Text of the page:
Enemy of the State?

Please chip in to support rabble's election 2019 coverage. Support rabble.ca today for as little as $1 per month!

When Toronto lawyer Rocco Galati walks into a courtroom to defend those accusedof terrorist acts, he carries 800 years’ worth of civil rights law with him.

Galati has a file — just a little thinner than an average magazine — with nine tabs, each representing a milestone in the West’s legislative journey towards a constitutional democracy.

It starts with the Magna Carta of 1215 and ends with Canada’s Charter of Rights andFreedoms of 1982. He refers to it regularly when arguing cases. He has never considered the file a historical collection until now.

“This has been extinguished,” he said, holding the file before an audience at an open forum on Canada’s anti-terrorism laws on Sunday at the University of Toronto. “We’ve turned it on its head.”

He’s referring to the Anti-Terrorism Act (Bill C-36), and its broad definition of what constitutes a terrorist. Passed late last year, the Act increased police powers and limited public protest, suppressing dissent, Galati said. He warned that activists demonstrating around the G8 Summit this week could fall under the legislation’s definition of a terrorist. Some activists groups have expressed concern about being deemed “terrorist organizations” under the law and the implications this has on free democratic participation.

The Act defines terrorism as threats to the security of Canada, including the economic security of the state. C-36 built on the economic logic behind legislation like C-35, which expanded the definition of what constitutes an internationally protected person from diplomats to mere delegates of a trade conference.

“If you’re the vice-president of Coca Cola or Nike, you’re a protected person,” said Galati. But if you want to protest global corporatization? “Those become terrorist acts.”

“We used to define a crisis as a situation in which the usual form of elite rule has been broken down,” said University of Victoria professor Larry Hannant. “Sometimes that crisis is not a crisis for the people, if it’s popular protest. It’s a crisis for the state.”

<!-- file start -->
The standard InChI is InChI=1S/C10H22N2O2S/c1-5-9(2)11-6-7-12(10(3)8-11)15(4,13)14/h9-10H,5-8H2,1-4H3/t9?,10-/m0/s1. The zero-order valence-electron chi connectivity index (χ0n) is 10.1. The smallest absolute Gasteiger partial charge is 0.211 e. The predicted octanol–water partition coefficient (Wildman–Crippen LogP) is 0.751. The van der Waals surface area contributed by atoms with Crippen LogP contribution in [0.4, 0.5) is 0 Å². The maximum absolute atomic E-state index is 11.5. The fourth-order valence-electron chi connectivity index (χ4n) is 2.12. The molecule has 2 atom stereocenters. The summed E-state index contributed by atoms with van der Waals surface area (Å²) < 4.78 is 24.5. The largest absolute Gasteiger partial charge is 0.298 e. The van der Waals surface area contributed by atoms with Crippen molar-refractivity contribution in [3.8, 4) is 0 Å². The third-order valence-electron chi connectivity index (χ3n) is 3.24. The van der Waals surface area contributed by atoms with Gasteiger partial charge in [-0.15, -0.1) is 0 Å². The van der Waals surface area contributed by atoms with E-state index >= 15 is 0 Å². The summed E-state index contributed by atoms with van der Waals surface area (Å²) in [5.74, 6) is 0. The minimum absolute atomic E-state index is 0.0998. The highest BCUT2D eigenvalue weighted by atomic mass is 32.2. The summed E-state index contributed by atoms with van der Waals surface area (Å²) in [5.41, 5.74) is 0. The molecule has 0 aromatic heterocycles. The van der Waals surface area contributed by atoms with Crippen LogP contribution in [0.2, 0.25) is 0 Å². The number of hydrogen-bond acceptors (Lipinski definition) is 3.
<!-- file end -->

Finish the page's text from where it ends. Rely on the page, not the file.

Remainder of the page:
Though there have been several occasions where legislation like the War Measures Act have been invoked to deal with specific instances of violence, Hannant said, governments are now creating a state of perpetual crisis. “There is a need to create enemies,” he said.

Anima Sherazee, counsel for the Canadian Arab Foundation, said she came to the forum unsure whether she should discuss the effect of the anti-terrorism laws on Arab people or on political activists.

In the end, she addressed both, arguing for stronger links between the fight against racism and corporate capitalism. “These laws eliminate any form of dissent,” she said, arguing they equate product boycotts and labour strikes with terrorist acts.

“[These activities are] absolutely unrelated to terrorism, but they provide a solution to the government each and every time it needs one.”

The day-long forum was jointly hosted by Science For Peace and LawyersAgainst War.

Further Reading

Thank you for reading this story…

More people are reading rabble.ca than ever and unlike many news organizations, we have never put up a paywall – at rabble we’ve always believed in making our reporting and analysis free to all, while striving to make it sustainable as well. Media isn’t free to produce. rabble’s total budget is likely less than what big corporate media spend on photocopying (we kid you not!) and we do not have any major foundation, sponsor or angel investor. Our main supporters are people and organizations -- like you. This is why we need your help. You are what keep us sustainable.

rabble.ca has staked its existence on you. We live or die on community support -- your support! We get hundreds of thousands of visitors and we believe in them. We believe in you. We believe people will put in what they can for the greater good. We call that sustainable.

So what is the easy answer for us? Depend on a community of visitors who care passionately about media that amplifies the voices of people struggling for change and justice. It really is that simple. When the people who visit rabble care enough to contribute a bit then it works for everyone.

And so we’re asking you if you could make a donation, right now, to help us carry forward on our mission. Make a donation today.


We welcome your comments! rabble.ca embraces a pro-human rights, pro-feminist, anti-racist, queer-positive, anti-imperialist and pro-labour stance, and encourages discussions which develop progressive thought. Our full comment policy can be found here. Learn more about Disqus on rabble.ca and your privacy here. Please keep in mind:


  • Tell the truth and avoid rumours.
  • Add context and background.
  • Report typos and logical fallacies.
  • Be respectful.
  • Respect copyright - link to articles.
  • Stay focused. Bring in-depth commentary to our discussion forum, babble.


  • Use oppressive/offensive language.
  • Libel or defame.
  • Bully or troll.
  • Post spam.
  • Engage trolls. Flag suspect activity instead.